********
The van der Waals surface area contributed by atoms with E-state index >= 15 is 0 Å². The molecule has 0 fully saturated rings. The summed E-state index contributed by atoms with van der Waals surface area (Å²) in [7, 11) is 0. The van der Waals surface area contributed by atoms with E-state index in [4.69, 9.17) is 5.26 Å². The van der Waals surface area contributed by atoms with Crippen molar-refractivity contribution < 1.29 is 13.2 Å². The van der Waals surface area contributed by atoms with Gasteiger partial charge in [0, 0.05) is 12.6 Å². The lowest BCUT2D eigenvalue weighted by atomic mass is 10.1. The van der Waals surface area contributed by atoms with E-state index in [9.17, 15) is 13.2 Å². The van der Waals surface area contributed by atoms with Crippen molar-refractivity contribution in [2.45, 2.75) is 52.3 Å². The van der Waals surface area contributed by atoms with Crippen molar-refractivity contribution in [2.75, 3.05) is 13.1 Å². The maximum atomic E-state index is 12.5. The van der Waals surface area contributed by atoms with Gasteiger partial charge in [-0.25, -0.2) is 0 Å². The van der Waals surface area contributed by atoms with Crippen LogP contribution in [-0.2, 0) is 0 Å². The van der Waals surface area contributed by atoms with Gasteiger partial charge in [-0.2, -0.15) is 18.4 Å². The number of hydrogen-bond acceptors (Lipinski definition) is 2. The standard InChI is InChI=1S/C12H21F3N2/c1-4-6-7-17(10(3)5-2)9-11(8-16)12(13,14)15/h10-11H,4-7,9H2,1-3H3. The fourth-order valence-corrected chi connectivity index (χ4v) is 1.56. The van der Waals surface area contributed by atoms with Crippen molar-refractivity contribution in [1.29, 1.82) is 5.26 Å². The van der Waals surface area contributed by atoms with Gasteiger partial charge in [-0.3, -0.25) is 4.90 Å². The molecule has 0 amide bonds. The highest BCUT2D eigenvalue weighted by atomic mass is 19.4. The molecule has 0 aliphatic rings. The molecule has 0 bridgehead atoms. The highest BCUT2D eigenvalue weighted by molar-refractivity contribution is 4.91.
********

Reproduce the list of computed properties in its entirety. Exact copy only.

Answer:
The van der Waals surface area contributed by atoms with E-state index >= 15 is 0 Å². The molecule has 0 fully saturated rings. The summed E-state index contributed by atoms with van der Waals surface area (Å²) in [7, 11) is 0. The van der Waals surface area contributed by atoms with E-state index in [4.69, 9.17) is 5.26 Å². The van der Waals surface area contributed by atoms with Crippen molar-refractivity contribution < 1.29 is 13.2 Å². The van der Waals surface area contributed by atoms with Gasteiger partial charge in [0, 0.05) is 12.6 Å². The lowest BCUT2D eigenvalue weighted by atomic mass is 10.1. The van der Waals surface area contributed by atoms with E-state index in [9.17, 15) is 13.2 Å². The van der Waals surface area contributed by atoms with Crippen molar-refractivity contribution in [2.45, 2.75) is 52.3 Å². The van der Waals surface area contributed by atoms with Crippen molar-refractivity contribution in [2.75, 3.05) is 13.1 Å². The maximum atomic E-state index is 12.5. The van der Waals surface area contributed by atoms with Gasteiger partial charge in [-0.25, -0.2) is 0 Å². The van der Waals surface area contributed by atoms with Crippen LogP contribution in [-0.2, 0) is 0 Å². The van der Waals surface area contributed by atoms with Gasteiger partial charge in [-0.2, -0.15) is 18.4 Å². The number of hydrogen-bond acceptors (Lipinski definition) is 2. The standard InChI is InChI=1S/C12H21F3N2/c1-4-6-7-17(10(3)5-2)9-11(8-16)12(13,14)15/h10-11H,4-7,9H2,1-3H3. The fourth-order valence-corrected chi connectivity index (χ4v) is 1.56. The van der Waals surface area contributed by atoms with Crippen molar-refractivity contribution in [1.29, 1.82) is 5.26 Å². The van der Waals surface area contributed by atoms with Gasteiger partial charge in [-0.3, -0.25) is 4.90 Å². The molecule has 0 amide bonds. The highest BCUT2D eigenvalue weighted by atomic mass is 19.4. The molecule has 0 aliphatic rings. The molecule has 0 bridgehead atoms. The highest BCUT2D eigenvalue weighted by molar-refractivity contribution is 4.91.